JAPANESE SAMURAI / Katsuie Shibata

1522 – 1583

柴田 勝家 Katsuie Shibata

Childhood name: Gonroku

The Oda family is one of the most powerful families in Japanese history.

Katsuie Shibata was a vassal of the Oda family.

He was such a strong warrior that he was also called “Oni Shibata,” which translates to “demon-Shibata,” and played a major role in expanding Oda Nobunaga’s power.

Katsuie and the Oda Family

Katsuie was born in 1522 in Nagoya (Aichi Prefecture) as a wise and courageous young boy. Oda Nobuhide, the father of Oda Nobunaga, took notice of his talent and began teaching him literary and military skills.

This nurturing of his talents deepened the relationship between Katsuie and the Oda family. After Nobuhide’s death, Katsuie served Nobuyuki, the younger brother of Nobunaga.

When Nobunaga took over as the head of the Oda family, he gained a reputation for eccentric behavior, including his clothing and demeanor. This eccentricity made Nobuyuki and his retainers uneasy about their new leader.

In response to their concerns, Katsuie and his companions raised an army with the aim of making Nobuyuki the successor to the family’s leadership. Unfortunately, their efforts were in vain, as they were defeated by Nobunaga, leading to their surrender.

They apologized to Nobunaga and obtained his forgiveness by pledging their loyalty.

Katsuie came to recognize Nobunaga’s ability. On the other hand, Nobuyuki did not give up. He once again planned to defeat Nobunaga.

However, Katsuie betrayed Nobuyuki and informed Nobunaga about his plans. Consequently, Nobuyuki was killed by Nobunaga’s retainers. After Nobuyuki’s death, Katsuie began serving Nobunaga, but he found it challenging to gain Nobunaga’s trust. As a result, he disappeared from the public eye for a decade. Unfortunately, his thirties and forties proved to be a time of misfortune.

Katsuie’s Battle Exploits

After defeating Nobuyuki, Nobunaga rapidly expanded his power. Katsuie, at the age of around 45, once again went to war. Upon hearing of a battle, he immediately rushed to the battlefield and took on the most dangerous leadership role in the team. There is an episode that exemplifies his remarkable bravery.

“Katsuie Cracking A Water Bottle”

Rokkaku Yoshitaka launched an attack on Chokoji Castle, where Katsuie was stationed. The Yoshitaka team had the advantage with its large numbers, but Katsuie’s defense was formidable.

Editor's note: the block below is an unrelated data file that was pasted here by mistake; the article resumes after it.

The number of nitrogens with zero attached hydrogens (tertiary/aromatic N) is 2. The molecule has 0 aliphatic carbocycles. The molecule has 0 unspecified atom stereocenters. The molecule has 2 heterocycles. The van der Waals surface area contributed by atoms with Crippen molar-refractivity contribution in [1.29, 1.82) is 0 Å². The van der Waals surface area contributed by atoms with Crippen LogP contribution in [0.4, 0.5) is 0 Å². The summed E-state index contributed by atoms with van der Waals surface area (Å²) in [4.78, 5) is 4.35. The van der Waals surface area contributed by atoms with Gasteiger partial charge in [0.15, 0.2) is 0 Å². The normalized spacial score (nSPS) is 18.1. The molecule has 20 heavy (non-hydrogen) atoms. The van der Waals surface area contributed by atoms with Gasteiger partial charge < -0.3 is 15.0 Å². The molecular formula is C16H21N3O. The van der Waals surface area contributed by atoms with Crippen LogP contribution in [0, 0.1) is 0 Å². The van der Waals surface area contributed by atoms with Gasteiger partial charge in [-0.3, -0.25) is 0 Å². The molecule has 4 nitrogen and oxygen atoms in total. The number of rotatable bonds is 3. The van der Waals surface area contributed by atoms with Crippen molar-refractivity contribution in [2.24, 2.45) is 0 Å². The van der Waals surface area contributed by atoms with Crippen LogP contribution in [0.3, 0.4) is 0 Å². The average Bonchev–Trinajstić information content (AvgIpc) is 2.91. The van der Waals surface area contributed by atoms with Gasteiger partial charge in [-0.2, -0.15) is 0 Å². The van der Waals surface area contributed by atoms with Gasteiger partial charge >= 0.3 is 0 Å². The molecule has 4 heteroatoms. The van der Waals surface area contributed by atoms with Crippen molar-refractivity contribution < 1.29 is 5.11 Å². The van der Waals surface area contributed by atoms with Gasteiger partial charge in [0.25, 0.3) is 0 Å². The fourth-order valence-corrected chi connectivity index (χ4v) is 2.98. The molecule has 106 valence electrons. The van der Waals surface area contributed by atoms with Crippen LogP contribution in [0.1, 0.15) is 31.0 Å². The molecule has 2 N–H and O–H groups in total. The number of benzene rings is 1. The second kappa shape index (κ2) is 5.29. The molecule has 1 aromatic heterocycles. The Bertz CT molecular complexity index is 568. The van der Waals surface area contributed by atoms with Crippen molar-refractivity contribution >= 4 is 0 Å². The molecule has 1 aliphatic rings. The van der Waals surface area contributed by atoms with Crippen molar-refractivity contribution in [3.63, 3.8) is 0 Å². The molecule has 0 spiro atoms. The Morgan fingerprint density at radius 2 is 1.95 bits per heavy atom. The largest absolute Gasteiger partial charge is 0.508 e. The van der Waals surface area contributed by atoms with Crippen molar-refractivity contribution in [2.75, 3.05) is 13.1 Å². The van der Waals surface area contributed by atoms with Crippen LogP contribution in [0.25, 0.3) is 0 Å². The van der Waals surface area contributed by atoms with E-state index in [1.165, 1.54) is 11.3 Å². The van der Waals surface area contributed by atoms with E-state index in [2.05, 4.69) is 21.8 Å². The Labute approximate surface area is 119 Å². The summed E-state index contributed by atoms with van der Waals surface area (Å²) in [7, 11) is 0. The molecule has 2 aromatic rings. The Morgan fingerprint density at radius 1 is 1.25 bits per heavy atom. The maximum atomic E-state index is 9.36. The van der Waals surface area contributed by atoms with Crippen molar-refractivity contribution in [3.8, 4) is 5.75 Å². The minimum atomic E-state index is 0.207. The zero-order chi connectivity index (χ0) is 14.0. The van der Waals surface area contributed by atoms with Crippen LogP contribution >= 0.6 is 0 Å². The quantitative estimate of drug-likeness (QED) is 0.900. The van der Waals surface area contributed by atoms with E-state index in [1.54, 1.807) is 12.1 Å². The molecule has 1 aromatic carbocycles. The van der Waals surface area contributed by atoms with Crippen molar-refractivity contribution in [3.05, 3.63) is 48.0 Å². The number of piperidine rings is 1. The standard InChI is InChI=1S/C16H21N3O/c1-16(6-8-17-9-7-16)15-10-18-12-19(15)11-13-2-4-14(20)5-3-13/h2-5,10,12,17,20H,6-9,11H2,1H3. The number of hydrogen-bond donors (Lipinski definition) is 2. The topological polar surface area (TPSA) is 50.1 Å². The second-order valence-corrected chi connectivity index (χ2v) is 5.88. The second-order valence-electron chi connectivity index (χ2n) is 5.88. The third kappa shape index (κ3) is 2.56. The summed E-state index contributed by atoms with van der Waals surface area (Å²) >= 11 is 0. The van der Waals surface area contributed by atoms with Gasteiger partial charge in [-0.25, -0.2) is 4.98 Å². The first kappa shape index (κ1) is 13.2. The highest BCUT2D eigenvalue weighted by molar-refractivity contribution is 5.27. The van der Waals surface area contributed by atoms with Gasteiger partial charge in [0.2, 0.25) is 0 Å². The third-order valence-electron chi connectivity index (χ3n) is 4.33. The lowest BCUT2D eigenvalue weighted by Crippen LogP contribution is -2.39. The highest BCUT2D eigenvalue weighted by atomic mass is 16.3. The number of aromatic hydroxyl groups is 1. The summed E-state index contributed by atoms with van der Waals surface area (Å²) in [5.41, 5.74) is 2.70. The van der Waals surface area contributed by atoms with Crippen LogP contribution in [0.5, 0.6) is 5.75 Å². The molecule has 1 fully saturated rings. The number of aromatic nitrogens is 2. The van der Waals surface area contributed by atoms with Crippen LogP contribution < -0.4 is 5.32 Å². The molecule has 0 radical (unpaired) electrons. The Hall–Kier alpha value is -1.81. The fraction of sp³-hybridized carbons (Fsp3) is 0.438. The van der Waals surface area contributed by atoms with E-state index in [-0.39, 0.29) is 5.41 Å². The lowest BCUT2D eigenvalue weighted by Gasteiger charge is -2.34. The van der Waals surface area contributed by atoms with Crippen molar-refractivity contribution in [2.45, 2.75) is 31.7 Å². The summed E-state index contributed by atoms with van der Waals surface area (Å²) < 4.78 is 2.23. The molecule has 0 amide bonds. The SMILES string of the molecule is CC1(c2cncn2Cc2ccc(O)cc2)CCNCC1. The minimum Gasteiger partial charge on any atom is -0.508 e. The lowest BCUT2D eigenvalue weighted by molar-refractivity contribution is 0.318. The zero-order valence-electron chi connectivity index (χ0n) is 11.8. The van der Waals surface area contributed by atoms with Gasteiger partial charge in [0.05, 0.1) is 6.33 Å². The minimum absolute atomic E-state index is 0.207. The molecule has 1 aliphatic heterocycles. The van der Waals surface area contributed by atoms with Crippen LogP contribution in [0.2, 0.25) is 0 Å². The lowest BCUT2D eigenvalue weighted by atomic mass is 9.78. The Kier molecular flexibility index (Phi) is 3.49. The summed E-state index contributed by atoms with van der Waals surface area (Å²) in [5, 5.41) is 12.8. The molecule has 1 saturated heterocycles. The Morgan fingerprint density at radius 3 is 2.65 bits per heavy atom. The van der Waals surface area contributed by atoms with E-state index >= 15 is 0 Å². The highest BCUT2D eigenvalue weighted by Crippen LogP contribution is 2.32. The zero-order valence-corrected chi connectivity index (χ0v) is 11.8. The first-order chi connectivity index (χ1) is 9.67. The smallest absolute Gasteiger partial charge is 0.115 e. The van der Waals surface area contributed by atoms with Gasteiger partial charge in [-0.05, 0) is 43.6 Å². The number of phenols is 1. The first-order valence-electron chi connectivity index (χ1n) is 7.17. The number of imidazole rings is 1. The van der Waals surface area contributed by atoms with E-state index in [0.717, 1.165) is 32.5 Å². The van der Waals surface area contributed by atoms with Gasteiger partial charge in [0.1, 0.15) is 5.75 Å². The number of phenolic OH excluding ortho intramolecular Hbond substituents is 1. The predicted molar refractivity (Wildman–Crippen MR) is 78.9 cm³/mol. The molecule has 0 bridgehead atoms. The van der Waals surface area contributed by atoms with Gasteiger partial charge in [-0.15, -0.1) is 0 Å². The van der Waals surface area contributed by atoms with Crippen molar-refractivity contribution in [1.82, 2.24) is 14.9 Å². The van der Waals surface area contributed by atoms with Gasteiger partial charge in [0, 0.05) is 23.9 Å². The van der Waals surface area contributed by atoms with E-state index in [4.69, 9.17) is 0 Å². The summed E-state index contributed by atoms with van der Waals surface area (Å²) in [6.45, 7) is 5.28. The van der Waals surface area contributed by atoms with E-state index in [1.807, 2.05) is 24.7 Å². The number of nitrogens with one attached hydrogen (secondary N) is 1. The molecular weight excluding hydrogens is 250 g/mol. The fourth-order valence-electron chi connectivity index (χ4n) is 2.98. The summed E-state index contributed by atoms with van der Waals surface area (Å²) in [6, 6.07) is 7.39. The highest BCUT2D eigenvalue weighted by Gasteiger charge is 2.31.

Yoshikata, realizing that he could not win a head-on battle, decided to cut off the waterway used by Katsuie’s team and let the castle soldiers die of thirst. Katsuie and his team suffered from a lack of water and lost strength with each passing day.

Inside the castle, only three bottles of drinking water remained. Without rain, their situation became dire. Katsuie finally made a decision and addressed his retainers:

“If this continues, we will all die of thirst. I am prepared to face that fate, but I won’t impose it on you. Anyone who wishes to return to their beloved family may leave the castle. Those who choose to stand and fight with me, gather around this vial. I will give you as much water as you want to drink. Let us quench our thirst and fight to the bitter end!”

His words roused the retainers. They gathered in front of the water bottle without one running away.

Katsuie made them drink all the remaining water and broke all the water bottles.

Rehydrated and filled with energy, the soldiers stormed out of the castle en masse. Yoshitaka’s team was caught off guard and fell into chaos.

As a result, Katsuie’s forces achieved a resounding victory, claiming 800 enemy heads.

A Quarrel with His Ally

Katsuie was recognized by Nobunaga for his achievements in battle and was appointed commander of the Hokuriku area army with the mission to pacify Kaga. However, his path was obstructed by Uesugi Kenshin, known as the Dragon of Echigo and revered as a military god due to his formidable strength.